With electronic payments now outnumbering cash transactions, the Point-of-sale (PoS) system hack is becoming a more common in the world of cyber crime. In recent years, there have been several high profile cases including the notorious $10 million Subway PoS breach, where at least 150 franchises were targeted, as well as the breach of Barnes & Noble, where credit card readers in 63 stores were compromised. Almost all modern businesses now make use of an electronic PoS systems, and with the hacking of these devices on the increase, it is more important than ever to take appropriate steps to secure your customers’ data.
A company’s network is one of its most valuable components, not only because of its necessity to the health of operations, but because of its vitality to sustaining business-client relationships through business continuity. One of the most common errors business owners make in terms of IT strategy is to take a reactive approach rather than a proactive approach when it comes to network monitoring. A reactive approach can promote costly downtime, expensive urgent break-fix technical consulting, and often more serious problems such as virus and malware attacks, hacking, and data loss. A good network monitoring system is beneficial to any business, however if your network displays any of the following warning signs, you should consider implementing a monitoring system right away:
On July 9th, 2012, the Internet was supposed to hit doomsday. Millions of machines worldwide were expected to no longer have access to the Internet resulting in huge losses to businesses and swamped ISP helpdesks.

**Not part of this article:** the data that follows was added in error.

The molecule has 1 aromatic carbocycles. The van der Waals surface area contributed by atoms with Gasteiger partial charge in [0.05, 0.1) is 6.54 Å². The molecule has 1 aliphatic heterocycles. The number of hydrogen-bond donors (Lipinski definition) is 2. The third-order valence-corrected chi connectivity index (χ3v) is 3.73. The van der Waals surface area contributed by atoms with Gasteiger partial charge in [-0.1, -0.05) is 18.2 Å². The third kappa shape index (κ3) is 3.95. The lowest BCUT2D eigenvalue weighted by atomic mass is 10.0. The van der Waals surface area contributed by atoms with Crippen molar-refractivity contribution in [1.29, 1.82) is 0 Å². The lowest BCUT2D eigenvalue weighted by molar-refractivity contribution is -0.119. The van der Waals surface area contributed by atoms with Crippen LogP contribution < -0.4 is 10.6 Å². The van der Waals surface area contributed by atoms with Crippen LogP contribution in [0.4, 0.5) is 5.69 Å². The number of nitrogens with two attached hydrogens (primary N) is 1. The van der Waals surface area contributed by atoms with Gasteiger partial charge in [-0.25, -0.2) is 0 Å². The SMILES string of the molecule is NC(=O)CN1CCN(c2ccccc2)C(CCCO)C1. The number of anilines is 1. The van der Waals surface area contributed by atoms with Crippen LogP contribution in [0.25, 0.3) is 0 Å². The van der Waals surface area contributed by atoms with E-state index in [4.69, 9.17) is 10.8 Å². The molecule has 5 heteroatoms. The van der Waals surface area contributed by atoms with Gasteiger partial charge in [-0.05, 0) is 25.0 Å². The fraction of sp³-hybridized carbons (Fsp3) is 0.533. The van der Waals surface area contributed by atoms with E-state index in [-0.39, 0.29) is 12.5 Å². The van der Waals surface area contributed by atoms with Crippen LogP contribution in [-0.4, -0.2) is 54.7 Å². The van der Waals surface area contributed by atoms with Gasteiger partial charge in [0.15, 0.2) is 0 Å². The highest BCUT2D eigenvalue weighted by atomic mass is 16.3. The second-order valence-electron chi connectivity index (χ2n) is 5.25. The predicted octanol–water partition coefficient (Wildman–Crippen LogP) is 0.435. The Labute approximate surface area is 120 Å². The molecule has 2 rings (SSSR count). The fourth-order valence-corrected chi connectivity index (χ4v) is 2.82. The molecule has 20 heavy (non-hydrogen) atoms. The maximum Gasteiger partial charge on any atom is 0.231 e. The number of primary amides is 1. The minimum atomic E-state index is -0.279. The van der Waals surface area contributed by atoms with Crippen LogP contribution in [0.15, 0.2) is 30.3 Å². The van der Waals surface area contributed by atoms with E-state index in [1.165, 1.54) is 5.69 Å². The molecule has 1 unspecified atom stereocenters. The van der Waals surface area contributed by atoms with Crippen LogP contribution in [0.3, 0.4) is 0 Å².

The threat of malware is one that is increasing year after year, and has been doing so steadily. Scams of one sort or another are increasingly being seen on social networking sites and mobile application markets. As ever, you can reduce the risks to yourself by deploying anti-virus programs and keeping them up to date. Their ability to detect suspicious activity has been getting better and better as heuristics improve.
IT security specialists working with small and medium-sized businesses are well aware of the potential pitfalls of a BYOD approach to provisioning employees with mobile handsets and tablets. The need for such awareness was underlined this month by news that the Apple App Store's efforts to keep out malware did not managed to stop an app known as ‘Find and Call’ from being listed. The same app also made its way into the Google Play marketplace, with the result that Android as well as iOS devices became vulnerable to the Trojan.
Providing a robust level of IT security involves surmounting two distinct challenges. Not only must IT support personnel deal with the current threats that exist in the known information security environment, they must also attempt to fend off other threats that are as of yet unknown. Sometimes these threats represent a new form of an old trick, a new virus, for example.
One frequent obstacle to improving IT security can be the fact that businesses, both small and large, that find themselves the target of an attack sometimes have incentives to avoid going public with information. While this is understandable from a Public Relations standpoint, it also means that other companies that could benefit from such information have no access to it. Only when breaches involve certain kinds of personal data, types that are protected by state or federal laws, are businesses generally required to admit to a breach. In many of these cases, however, they still need not go public, as long as they notify the individuals whose personal information may have been compromised.